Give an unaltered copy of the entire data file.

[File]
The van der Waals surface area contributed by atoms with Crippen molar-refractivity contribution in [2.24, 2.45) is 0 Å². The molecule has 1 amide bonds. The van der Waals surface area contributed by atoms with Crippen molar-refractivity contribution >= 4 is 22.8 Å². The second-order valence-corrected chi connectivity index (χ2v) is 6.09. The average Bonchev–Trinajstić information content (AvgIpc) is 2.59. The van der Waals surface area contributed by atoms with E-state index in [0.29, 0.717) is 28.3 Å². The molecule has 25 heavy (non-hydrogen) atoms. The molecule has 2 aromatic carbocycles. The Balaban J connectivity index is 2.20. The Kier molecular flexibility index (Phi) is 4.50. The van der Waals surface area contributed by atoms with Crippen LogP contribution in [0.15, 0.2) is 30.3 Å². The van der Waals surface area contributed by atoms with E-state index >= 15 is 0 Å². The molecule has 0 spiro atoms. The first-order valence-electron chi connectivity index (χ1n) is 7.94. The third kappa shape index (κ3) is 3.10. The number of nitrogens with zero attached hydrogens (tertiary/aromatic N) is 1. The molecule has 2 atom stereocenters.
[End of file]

The van der Waals surface area contributed by atoms with Crippen molar-refractivity contribution in [2.24, 2.45) is 0 Å². The molecule has 1 amide bonds. The van der Waals surface area contributed by atoms with Crippen molar-refractivity contribution >= 4 is 22.8 Å². The second-order valence-corrected chi connectivity index (χ2v) is 6.09. The average Bonchev–Trinajstić information content (AvgIpc) is 2.59. The van der Waals surface area contributed by atoms with E-state index in [0.29, 0.717) is 28.3 Å². The molecule has 25 heavy (non-hydrogen) atoms. The molecule has 2 aromatic carbocycles. The Balaban J connectivity index is 2.20. The Kier molecular flexibility index (Phi) is 4.50. The van der Waals surface area contributed by atoms with Crippen LogP contribution in [0.15, 0.2) is 30.3 Å². The van der Waals surface area contributed by atoms with E-state index >= 15 is 0 Å². The molecule has 0 spiro atoms. The first-order valence-electron chi connectivity index (χ1n) is 7.94. The third kappa shape index (κ3) is 3.10. The number of nitrogens with zero attached hydrogens (tertiary/aromatic N) is 1. The molecule has 2 atom stereocenters.